Listen to Pilot Light

Thursday, March 29, 2012

French Coffee and Finnish Translations

Sunday on the beach of Mui Nai near Ha Tien, Vietnam turned out as interesting as Saturday had been. The overnight rain made the morning muggy and the beach crowd wasn't as big as on Saturday. Still it was plenty busy. Late in the morning, we wandered to a restaurant for iced coffee. We found a seat at a table and started trying to catch the eye of one of the busy serving people. A woman from another table got up and came over, speaking to us in French. Fortunately, Dagny speaks French. I can usually get the gist of a conversation in French, but there is a time lag before my understanding kicks in enough for me to nod moronically (since I haven't the vocabulary to respond). That lag is death to conversation.

As it turned out, the woman was Vietnamese, learned French in a mission school and had been to France. She got a server to fix us coffees and chatted away. Then she insisted on paying for our coffees and disappeared back to a large family group. So that was pleasant. We wandered a bit more then stopped at another place where we ordered more coffee and then decided to try some of the street food.  We'd already sampled the dead flat things (DFTs) as I noted in my previous blog, so we got some spring rolls. These aren't deep fried, and they had mint in them, along with other veggies and what we suspect was pork. Very delicious. We then tried some long rolls of glutinous rice wrapped around coconut and sesame buns. All lovely. The last of these we ate as we walked down the promenade watching people watch the weird Westerners. One woman acted like she knew us, at least that is what I assume was meant by her smacking me on the arm and then giggling when I looked at her. She was an attractive woman, probably in her late 30s and I'm not sure what was going on, but it went on for a while.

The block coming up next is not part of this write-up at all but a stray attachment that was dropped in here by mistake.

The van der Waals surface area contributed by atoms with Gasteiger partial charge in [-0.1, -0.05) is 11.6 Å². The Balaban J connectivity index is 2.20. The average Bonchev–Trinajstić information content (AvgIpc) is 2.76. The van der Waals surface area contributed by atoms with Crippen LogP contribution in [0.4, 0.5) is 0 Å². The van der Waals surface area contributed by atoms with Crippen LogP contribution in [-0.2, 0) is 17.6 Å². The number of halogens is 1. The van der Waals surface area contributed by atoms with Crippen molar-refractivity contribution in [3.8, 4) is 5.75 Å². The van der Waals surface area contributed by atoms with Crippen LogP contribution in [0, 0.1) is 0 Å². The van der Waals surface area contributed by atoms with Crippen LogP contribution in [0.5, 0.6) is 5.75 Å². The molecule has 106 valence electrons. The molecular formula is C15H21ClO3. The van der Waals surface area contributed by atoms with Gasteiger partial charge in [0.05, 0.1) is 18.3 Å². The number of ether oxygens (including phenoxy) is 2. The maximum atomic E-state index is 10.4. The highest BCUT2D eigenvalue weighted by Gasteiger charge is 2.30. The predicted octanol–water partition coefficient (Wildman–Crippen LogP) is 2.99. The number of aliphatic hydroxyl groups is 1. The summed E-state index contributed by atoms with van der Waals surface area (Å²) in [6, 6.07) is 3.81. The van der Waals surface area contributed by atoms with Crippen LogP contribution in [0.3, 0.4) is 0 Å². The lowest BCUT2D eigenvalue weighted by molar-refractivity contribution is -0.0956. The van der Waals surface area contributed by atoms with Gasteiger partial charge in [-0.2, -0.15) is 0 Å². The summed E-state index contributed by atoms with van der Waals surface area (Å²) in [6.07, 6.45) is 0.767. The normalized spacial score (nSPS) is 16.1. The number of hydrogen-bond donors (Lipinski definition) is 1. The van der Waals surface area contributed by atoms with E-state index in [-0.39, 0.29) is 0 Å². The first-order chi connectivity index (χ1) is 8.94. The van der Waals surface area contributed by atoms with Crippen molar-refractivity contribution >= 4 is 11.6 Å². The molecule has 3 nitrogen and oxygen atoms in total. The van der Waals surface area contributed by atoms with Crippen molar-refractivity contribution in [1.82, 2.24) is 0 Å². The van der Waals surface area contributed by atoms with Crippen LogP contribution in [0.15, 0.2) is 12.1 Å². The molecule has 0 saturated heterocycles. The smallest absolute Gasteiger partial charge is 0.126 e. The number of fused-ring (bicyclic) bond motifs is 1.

A spring roll vendor hawking her wares along the promenade

As we returned to walking down the promenade, we saw a bright red creature walking the other way, carrying a beer. His hair was copper colored, but his skin was quite red. That is what happens, apparently, when you sun bake Finnish skin. His name was Chris and he was excited to speak to someone who spoke English. So we found a shady table, ordered some beer (Beer 333) and chatted. He was there with a Finnish friend and his Vietnamese wife, who had a house in the area. After talking about this and that, we asked Chris if he thought the Vietnamese wife (Juan) of the other Finn (Marco) could help us arrange a taxi back to town the next morning, as we hadn't seen a taxi and had more luggage than I was comfortable with taking on a moto (not that they would mind). He thought she would, so up the beach we go to find Marco and Juan, and their extended family.

Outdoor market in Ha Tien
The family was just getting ready to leave and wondering where Chris was anyway. They had rented a minibus for the day and suggested that we pile in with them and drive down to our hotel where Juan would arrange things. It was quite a full van, with the 90 year old granny, cousins, uncles, kids, and assorted foreigners (us). One of the men decided that everyone needed to have one of the shaved iced treats, so we sat in the van chatting until the vendor had made one for everyone, including us. We drove to the hotel and, with Marco speaking Finnish to Chris and Juan, Juan speaking Vietnamese to the hotel proprietor and Finnish to Marco, and Chris speaking English to us, with the occasional correction from Marco in Finnish and English, it was accomplished.

The last view of the Vietnam border
before crossing back into Cambodia
We went back to Ha Tien the next morning, bought pork rolls from a street vendor at the market and then hopped the minibus that crossed the border back into Cambodia, where you can understand the people. The familiar sound of Khmer was sweet to our ears. 

All of the border guards and health officials from both countries were great and there were no problems and only minor confusions. However, whenever crossing a border into Cambodia, be sure to have your own pen. You'll need it.